So what is different? Our children are exceptional and craving challenge. Some are also searching for a place to fit in or a smaller learning environment. And it’s more than likely that these children can’t articulate this need as concisely as adults can. As parents, many of us feel that that our children, while attending strong elementary schools, were not challenged. They were bored, their needs were overlooked because of the emphasis on the test. Teachers are required to focus the majority of their lessons towards students who fall just outside the success rate on the testing scatter graph. If you fly high, the programs that challenged you in elementary school were rare. If you fly very lower, the system leaves you behind. How hard is it to differentiate education when the primary pressure on the teacher is move the kids just outside the success bubble into it? Very difficult.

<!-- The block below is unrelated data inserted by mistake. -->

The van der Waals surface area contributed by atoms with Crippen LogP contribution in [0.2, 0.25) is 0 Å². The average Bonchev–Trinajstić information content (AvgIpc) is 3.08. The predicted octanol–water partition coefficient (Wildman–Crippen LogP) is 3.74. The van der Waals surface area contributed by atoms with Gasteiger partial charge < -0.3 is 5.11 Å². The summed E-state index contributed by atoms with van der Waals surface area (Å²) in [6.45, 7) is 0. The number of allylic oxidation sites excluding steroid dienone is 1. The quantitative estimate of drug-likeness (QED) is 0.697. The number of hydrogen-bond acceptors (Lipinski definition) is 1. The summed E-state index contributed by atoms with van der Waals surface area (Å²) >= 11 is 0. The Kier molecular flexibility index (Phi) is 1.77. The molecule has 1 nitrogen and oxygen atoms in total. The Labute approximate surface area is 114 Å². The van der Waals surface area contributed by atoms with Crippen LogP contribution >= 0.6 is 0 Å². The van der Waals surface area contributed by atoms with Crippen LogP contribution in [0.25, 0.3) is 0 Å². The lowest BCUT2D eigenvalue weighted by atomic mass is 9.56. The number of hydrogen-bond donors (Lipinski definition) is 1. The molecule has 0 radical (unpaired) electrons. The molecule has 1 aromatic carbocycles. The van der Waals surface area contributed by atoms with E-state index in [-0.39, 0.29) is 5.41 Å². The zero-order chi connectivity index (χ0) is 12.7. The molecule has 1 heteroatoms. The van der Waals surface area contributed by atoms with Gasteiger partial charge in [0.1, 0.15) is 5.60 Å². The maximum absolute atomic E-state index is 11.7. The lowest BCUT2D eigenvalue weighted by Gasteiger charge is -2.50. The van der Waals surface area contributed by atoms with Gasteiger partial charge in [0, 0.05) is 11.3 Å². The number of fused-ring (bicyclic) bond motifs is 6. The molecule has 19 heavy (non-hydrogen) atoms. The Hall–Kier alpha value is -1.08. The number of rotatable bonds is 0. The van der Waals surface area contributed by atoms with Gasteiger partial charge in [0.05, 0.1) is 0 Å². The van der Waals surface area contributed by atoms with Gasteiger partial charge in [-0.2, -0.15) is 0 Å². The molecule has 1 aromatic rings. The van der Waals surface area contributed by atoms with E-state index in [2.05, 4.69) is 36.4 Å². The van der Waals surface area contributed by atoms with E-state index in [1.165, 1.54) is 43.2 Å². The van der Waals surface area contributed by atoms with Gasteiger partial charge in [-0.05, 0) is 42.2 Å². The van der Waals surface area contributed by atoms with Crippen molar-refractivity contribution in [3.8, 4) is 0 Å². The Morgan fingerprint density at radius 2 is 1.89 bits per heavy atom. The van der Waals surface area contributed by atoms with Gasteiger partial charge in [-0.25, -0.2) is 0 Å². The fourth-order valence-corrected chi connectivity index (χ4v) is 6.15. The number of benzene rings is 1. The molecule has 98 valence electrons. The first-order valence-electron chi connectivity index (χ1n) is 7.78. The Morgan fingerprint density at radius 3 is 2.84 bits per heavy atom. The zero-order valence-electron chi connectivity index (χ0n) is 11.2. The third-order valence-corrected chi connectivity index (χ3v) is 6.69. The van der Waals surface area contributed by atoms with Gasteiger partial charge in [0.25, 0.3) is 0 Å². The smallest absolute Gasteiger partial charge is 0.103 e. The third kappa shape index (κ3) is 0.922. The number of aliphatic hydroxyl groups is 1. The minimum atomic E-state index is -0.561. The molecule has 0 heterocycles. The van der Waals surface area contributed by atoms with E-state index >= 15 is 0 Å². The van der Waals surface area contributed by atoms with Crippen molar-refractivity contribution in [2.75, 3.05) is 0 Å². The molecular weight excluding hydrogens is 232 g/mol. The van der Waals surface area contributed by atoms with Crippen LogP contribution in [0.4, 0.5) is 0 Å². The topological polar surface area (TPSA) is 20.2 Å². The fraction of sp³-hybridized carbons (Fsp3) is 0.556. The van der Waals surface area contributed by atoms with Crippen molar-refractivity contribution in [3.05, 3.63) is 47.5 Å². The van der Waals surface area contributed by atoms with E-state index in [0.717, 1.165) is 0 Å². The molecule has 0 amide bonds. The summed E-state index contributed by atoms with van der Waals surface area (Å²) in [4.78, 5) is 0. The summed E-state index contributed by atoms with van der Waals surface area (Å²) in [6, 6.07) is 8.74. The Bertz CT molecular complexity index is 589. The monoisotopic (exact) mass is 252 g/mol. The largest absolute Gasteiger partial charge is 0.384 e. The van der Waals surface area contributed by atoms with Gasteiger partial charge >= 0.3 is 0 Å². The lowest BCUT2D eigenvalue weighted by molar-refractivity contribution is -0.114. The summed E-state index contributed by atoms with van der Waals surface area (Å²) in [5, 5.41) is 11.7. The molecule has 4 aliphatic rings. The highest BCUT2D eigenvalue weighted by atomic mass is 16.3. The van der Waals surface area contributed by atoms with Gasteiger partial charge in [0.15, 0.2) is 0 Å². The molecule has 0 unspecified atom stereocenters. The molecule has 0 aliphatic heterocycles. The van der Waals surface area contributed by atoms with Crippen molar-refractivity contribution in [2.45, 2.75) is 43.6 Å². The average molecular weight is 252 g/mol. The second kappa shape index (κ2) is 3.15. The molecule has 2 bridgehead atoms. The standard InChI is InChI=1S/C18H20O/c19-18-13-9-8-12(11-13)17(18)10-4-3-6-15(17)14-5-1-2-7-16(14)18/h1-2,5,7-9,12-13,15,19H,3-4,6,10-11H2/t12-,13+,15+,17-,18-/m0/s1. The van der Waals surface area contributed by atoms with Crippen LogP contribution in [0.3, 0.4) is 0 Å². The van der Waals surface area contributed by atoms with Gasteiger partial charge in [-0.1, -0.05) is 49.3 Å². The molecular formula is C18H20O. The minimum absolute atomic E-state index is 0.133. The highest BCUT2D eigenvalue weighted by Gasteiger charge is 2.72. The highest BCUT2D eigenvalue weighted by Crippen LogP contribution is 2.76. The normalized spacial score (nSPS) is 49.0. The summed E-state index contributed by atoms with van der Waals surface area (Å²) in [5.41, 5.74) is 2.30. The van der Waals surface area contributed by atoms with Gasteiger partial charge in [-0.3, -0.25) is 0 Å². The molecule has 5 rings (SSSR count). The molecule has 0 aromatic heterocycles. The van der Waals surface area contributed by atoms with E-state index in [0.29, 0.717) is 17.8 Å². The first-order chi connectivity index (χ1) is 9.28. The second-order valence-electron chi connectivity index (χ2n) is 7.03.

I never claimed that the MSHA teachers were any better than teachers elsewhere in the district. Do not put words in my mouth. What I said is that my teachers are able to teach at an accelerated pace. Teachers choose teaching for a myriad of reasons. They also have preferences for the population of students they want to teach. I chose to work with special education. When the opportunity exists a teacher will gravitate to the area where they feel they can make the greatest impact. Conversely, some teachers graduate from college, get that first job, and fall out of love with teaching before the year is over. Have you ever read the Outliers by Malcolm Gladwell? I strongly suggest it. And let’s be clear about one thing – the teachers in MSHA were Christina teachers before they became MSHA teachers. In fact, some of the teachers in MSHA were already Christiana high school teachers and have chosen to take on teaching not just high schoolers but chosen the challenge to deliver education to the middle school students as well.